Stephen Hunter of The Washington Post, who gave it 4 stars out of 5, stated that the film "boasts the purest of Disney raptures: It unites the generations, rather than driving them apart".[67] Leah Rozen of People stated that the film "has imagination, humor aplenty and moves briskly", and that "the animation, combining traditional and digital techniques, is ravishing."[68] Claudia Puig of USA Today said that the film's most noteworthy feature is "the artful way it combines the futuristic and the retro", and went on to say that the film does not have the "charm of Lilo & Stitch" nor the "dazzling artistry of Spirited Away", but concluded that Treasure Planet is "a capable and diverting holiday season adventure for a family audience."[69] Kim Hollis of Box Office Prophets stated that "there's plenty to recommend the film – the spectacular visuals alone make Treasure Planet a worthwhile watch," though expressing disappointment because she felt that the characters were "not all that creatively rendered".[70]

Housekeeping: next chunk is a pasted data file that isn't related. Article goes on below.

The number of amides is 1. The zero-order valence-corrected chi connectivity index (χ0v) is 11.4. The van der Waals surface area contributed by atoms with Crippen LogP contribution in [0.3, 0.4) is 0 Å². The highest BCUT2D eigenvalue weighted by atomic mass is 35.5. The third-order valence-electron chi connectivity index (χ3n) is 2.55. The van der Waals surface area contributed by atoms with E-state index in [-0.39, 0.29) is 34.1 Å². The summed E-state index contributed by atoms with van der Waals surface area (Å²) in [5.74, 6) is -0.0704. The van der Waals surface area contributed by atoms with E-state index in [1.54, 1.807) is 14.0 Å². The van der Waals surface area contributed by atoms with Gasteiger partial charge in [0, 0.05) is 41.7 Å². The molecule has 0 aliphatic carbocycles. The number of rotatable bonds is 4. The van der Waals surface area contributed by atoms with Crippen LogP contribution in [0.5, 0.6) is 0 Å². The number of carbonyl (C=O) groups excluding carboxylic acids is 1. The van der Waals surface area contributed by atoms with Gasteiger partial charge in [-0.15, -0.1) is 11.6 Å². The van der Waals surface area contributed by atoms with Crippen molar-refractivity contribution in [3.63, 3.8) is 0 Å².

Roger Ebert of the Chicago Sun-Times gave it 2.5 stars out of 4; he felt that a more traditional take on the story would have been "more exciting" and "less gimmicky".[71] Andy Klein of Daily Variety Gotham complained about the script, describing it as "listless" and remarked, "If only its script were as amusing as its visuals."[35] A. O. Scott of The New York Times described the film as "less an act of homage than a clumsy and cynical bit of piracy", and went on to say that it is "not much of a movie at all" and a "brainless, mechanical picture".[72] Owen Gleiberman of Entertainment Weekly described the film as "all cutesy updated fripperies and zero momentum."[73]

In 2012, Ricky Brigante of InsideTheMagic considered the film "may not hold up to the standards set by so many timeless musicals, [but] it's an adventure that is worth seeing" praising it for its themes and characters.[74] In 2020, Petrana Radulovic, writing for Polygon, praised the characters of Jim and Silver, as well as the "I'm Still Here" sequence and stated, the film "is a visual delight, a time capsule of the early 2000s in a way that perhaps no other animated movie of the era is. It boldly, unapologetically pushes the visual limits of genre expectation in a way no Disney movie has since."[6]